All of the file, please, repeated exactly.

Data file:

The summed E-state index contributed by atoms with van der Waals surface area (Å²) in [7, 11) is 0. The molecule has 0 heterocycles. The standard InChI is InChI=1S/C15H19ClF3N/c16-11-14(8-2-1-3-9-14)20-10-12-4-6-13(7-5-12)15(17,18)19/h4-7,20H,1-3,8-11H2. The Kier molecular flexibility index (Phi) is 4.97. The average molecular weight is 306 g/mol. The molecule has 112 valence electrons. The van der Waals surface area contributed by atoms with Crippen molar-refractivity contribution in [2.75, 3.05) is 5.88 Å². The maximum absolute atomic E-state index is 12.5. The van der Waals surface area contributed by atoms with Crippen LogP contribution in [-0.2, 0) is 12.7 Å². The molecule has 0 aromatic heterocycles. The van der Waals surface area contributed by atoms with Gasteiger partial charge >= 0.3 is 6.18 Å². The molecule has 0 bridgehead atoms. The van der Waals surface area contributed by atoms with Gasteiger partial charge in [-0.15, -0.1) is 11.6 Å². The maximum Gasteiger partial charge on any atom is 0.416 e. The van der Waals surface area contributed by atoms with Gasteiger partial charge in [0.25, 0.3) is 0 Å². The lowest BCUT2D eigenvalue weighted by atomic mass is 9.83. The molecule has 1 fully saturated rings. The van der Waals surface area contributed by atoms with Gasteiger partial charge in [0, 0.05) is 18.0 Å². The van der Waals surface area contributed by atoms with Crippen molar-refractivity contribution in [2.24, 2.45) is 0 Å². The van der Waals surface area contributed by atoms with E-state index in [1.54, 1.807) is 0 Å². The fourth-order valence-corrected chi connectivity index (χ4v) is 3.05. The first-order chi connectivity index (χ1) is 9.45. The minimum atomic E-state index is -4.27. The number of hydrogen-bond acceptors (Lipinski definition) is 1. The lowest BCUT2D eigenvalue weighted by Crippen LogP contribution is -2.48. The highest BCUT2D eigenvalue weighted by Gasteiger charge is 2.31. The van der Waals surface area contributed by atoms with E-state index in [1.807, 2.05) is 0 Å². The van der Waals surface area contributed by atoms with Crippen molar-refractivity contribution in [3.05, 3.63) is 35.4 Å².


The summed E-state index contributed by atoms with van der Waals surface area (Å²) in [7, 11) is 0. The molecule has 0 heterocycles. The standard InChI is InChI=1S/C15H19ClF3N/c16-11-14(8-2-1-3-9-14)20-10-12-4-6-13(7-5-12)15(17,18)19/h4-7,20H,1-3,8-11H2. The Kier molecular flexibility index (Phi) is 4.97. The average molecular weight is 306 g/mol. The molecule has 112 valence electrons. The van der Waals surface area contributed by atoms with Crippen molar-refractivity contribution in [2.75, 3.05) is 5.88 Å². The maximum absolute atomic E-state index is 12.5. The van der Waals surface area contributed by atoms with Crippen LogP contribution in [-0.2, 0) is 12.7 Å². The molecule has 0 aromatic heterocycles. The van der Waals surface area contributed by atoms with Gasteiger partial charge >= 0.3 is 6.18 Å². The molecule has 0 bridgehead atoms. The van der Waals surface area contributed by atoms with Gasteiger partial charge in [-0.15, -0.1) is 11.6 Å². The maximum Gasteiger partial charge on any atom is 0.416 e. The van der Waals surface area contributed by atoms with Gasteiger partial charge in [0.25, 0.3) is 0 Å². The lowest BCUT2D eigenvalue weighted by atomic mass is 9.83. The molecule has 1 fully saturated rings. The van der Waals surface area contributed by atoms with Gasteiger partial charge in [0, 0.05) is 18.0 Å². The van der Waals surface area contributed by atoms with Crippen molar-refractivity contribution in [2.24, 2.45) is 0 Å². The van der Waals surface area contributed by atoms with E-state index in [1.54, 1.807) is 0 Å². The fourth-order valence-corrected chi connectivity index (χ4v) is 3.05. The first-order chi connectivity index (χ1) is 9.45. The minimum atomic E-state index is -4.27. The number of hydrogen-bond acceptors (Lipinski definition) is 1. The lowest BCUT2D eigenvalue weighted by Crippen LogP contribution is -2.48. The highest BCUT2D eigenvalue weighted by Gasteiger charge is 2.31. The van der Waals surface area contributed by atoms with E-state index in [1.807, 2.05) is 0 Å². The van der Waals surface area contributed by atoms with Crippen molar-refractivity contribution in [3.05, 3.63) is 35.4 Å².